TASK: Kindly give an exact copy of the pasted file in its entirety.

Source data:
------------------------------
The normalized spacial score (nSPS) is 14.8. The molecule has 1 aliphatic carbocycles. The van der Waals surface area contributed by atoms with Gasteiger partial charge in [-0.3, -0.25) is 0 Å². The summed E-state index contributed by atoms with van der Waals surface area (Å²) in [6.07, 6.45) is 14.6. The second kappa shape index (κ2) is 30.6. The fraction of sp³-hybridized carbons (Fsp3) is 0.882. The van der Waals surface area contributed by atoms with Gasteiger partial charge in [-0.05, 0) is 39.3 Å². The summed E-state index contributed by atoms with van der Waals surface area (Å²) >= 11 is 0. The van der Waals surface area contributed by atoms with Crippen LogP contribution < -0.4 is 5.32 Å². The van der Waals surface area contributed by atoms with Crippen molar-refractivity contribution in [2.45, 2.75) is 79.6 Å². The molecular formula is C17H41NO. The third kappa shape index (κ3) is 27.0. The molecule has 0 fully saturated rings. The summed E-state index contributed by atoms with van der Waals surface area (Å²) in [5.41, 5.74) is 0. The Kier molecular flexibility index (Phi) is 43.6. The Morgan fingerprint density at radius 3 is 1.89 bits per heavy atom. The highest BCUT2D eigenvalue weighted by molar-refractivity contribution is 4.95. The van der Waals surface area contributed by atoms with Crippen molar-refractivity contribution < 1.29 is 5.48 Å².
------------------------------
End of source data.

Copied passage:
The normalized spacial score (nSPS) is 14.8. The molecule has 1 aliphatic carbocycles. The van der Waals surface area contributed by atoms with Gasteiger partial charge in [-0.3, -0.25) is 0 Å². The summed E-state index contributed by atoms with van der Waals surface area (Å²) in [6.07, 6.45) is 14.6. The second kappa shape index (κ2) is 30.6. The fraction of sp³-hybridized carbons (Fsp3) is 0.882. The van der Waals surface area contributed by atoms with Gasteiger partial charge in [-0.05, 0) is 39.3 Å². The summed E-state index contributed by atoms with van der Waals surface area (Å²) >= 11 is 0. The van der Waals surface area contributed by atoms with Crippen LogP contribution < -0.4 is 5.32 Å². The van der Waals surface area contributed by atoms with Crippen molar-refractivity contribution in [2.45, 2.75) is 79.6 Å². The molecular formula is C17H41NO. The third kappa shape index (κ3) is 27.0. The molecule has 0 fully saturated rings. The summed E-state index contributed by atoms with van der Waals surface area (Å²) in [5.41, 5.74) is 0. The Kier molecular flexibility index (Phi) is 43.6. The Morgan fingerprint density at radius 3 is 1.89 bits per heavy atom. The highest BCUT2D eigenvalue weighted by molar-refractivity contribution is 4.95. The van der Waals surface area contributed by atoms with Crippen molar-refractivity contribution < 1.29 is 5.48 Å².